SINGAPORE (Reuters) - Oil prices rose on Friday as the U.S. petroleum industry braced for Hurricane Harvey, which has grown into what may become the biggest storm to hit the U.S. mainland in more than a decade.
Harvey has rapidly intensified since Thursday, spinning into potentially the biggest hurricane to hit the U.S. mainland in 12 years, and expected to the coast of Texas between Houston and Corpus Christi.
U.S. West Texas Intermediate (WTI) crude futures were at $47.83 a barrel at 0703 GMT, up 40 cents, or 0.8 percent, from their last settlement.
International Brent crude futures were at $52.53 per barrel, up 49 cents, or 0.9 percent, from their last close.
Prices rose as production in the affected area shut down in preparation for the hurricane, and on expectations that closures could last if the storm causes extensive damage.
"Damage and flooding to refineries and shale fields, disrupted production in the Gulf of Mexico and infrastructure damage are unlikely to be bearish for WTI," said Jeffrey Halley, senior market analyst at futures brokerage OANDA.
Traders said U.S. imports could also be affected due to interrupted shipping.
U.S. gasoline prices have shot up by almost 10 percent since Wednesday to $1.73 per gallon, their highest level since April as refiners shut down in preparation to the storm.
The Port of Corpus Christi, Texas, was closed to vessel traffic, a spokeswoman for the city's Port Authority said on Thursday. Oil refineries in the city operated by Citgo Petroleum, Valero Energy Corp and Flint Hills Resources also began shutting down ahead of the storm.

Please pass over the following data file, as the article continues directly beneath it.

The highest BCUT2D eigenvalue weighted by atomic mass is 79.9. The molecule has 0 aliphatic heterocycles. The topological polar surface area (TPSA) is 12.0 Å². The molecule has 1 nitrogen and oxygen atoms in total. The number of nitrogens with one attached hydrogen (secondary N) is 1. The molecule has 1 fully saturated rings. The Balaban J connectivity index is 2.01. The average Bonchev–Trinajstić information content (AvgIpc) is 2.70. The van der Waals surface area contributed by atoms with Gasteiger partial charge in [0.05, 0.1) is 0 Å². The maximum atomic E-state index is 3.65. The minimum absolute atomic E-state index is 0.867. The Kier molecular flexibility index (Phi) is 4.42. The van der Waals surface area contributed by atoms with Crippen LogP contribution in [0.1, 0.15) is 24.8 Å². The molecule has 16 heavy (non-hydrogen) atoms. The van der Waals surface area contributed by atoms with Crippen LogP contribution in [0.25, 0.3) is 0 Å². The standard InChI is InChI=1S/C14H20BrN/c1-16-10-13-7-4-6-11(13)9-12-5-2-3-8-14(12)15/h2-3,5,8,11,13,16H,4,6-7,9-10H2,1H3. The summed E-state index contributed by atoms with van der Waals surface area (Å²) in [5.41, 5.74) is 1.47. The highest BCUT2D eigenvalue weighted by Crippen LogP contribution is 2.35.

Beyond the storm's potential impact on the oil industry, crude remains in ample supply globally despite efforts led by the Organization of the Petroleum Exporting Countries (OPEC) to hold back production in order to prop up prices.
OPEC, together with non-OPEC producers including Russia, has pledged to cut output by around 1.8 million barrels per day (bpd) this year and during the first quarter of 2018.
However, not all producers have lived up to their pledges and supplies remain high, resulting in the ongoing low prices.
A joint OPEC, non-OPEC monitoring ministerial committee said on Thursday that an extension to the supply-cut pact beyond March was possible, though not yet decided.
Part of the reason for the crude glut has been rising U.S. production, which has jumped by 13 percent since mid-2016 to 9.53 million bpd, close to its 9.61 million bpd record from June 2015.
Because of soaring U.S. output, the discount of WTI crude to Brent on Friday rose to its widest in almost two years at 4.69 per barrel.
Deeply discounted WTI makes U.S. crude exports attractive, and Thomson Reuters Eikon data shows shipments to Asia and Europe hit a combined record of over 450,000 bpd during the first half of the year.
(Reporting by Henning Gloystein; Editing by Christian Schmollinger and Tom Hogue)